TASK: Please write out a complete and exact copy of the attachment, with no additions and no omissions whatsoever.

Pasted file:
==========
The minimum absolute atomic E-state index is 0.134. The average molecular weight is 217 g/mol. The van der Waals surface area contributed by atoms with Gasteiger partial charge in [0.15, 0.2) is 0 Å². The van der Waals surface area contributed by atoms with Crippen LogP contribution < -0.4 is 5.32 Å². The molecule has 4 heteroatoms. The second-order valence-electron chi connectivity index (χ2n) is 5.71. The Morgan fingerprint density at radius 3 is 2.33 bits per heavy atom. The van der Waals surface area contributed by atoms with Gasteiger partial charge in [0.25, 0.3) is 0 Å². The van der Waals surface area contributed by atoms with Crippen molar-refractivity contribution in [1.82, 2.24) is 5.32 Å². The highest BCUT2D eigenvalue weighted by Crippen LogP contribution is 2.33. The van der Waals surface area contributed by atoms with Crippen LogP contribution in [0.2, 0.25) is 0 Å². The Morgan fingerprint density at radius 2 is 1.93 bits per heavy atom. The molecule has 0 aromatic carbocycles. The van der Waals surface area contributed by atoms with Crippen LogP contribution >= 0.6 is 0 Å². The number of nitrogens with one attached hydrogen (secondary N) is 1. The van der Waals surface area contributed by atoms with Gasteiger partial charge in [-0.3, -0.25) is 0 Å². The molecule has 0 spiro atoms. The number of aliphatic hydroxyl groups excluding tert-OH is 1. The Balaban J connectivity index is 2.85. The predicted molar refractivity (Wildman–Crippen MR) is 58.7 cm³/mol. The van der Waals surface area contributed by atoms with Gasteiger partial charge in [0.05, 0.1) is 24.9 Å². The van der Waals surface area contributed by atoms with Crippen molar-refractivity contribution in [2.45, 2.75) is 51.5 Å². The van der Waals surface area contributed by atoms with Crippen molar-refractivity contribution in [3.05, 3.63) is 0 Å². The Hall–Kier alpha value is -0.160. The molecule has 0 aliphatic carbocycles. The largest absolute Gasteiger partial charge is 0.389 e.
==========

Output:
The minimum absolute atomic E-state index is 0.134. The average molecular weight is 217 g/mol. The van der Waals surface area contributed by atoms with Gasteiger partial charge in [0.15, 0.2) is 0 Å². The van der Waals surface area contributed by atoms with Crippen LogP contribution < -0.4 is 5.32 Å². The molecule has 4 heteroatoms. The second-order valence-electron chi connectivity index (χ2n) is 5.71. The Morgan fingerprint density at radius 3 is 2.33 bits per heavy atom. The van der Waals surface area contributed by atoms with Gasteiger partial charge in [0.25, 0.3) is 0 Å². The van der Waals surface area contributed by atoms with Crippen molar-refractivity contribution in [1.82, 2.24) is 5.32 Å². The highest BCUT2D eigenvalue weighted by Crippen LogP contribution is 2.33. The van der Waals surface area contributed by atoms with Crippen LogP contribution in [0.2, 0.25) is 0 Å². The Morgan fingerprint density at radius 2 is 1.93 bits per heavy atom. The molecule has 0 aromatic carbocycles. The van der Waals surface area contributed by atoms with Crippen LogP contribution >= 0.6 is 0 Å². The number of nitrogens with one attached hydrogen (secondary N) is 1. The van der Waals surface area contributed by atoms with Gasteiger partial charge in [-0.3, -0.25) is 0 Å². The molecule has 0 spiro atoms. The number of aliphatic hydroxyl groups excluding tert-OH is 1. The Balaban J connectivity index is 2.85. The predicted molar refractivity (Wildman–Crippen MR) is 58.7 cm³/mol. The van der Waals surface area contributed by atoms with Gasteiger partial charge in [0.05, 0.1) is 24.9 Å². The van der Waals surface area contributed by atoms with Crippen molar-refractivity contribution in [2.45, 2.75) is 51.5 Å². The van der Waals surface area contributed by atoms with Crippen molar-refractivity contribution in [3.05, 3.63) is 0 Å². The Hall–Kier alpha value is -0.160. The molecule has 0 aliphatic carbocycles. The largest absolute Gasteiger partial charge is 0.389 e.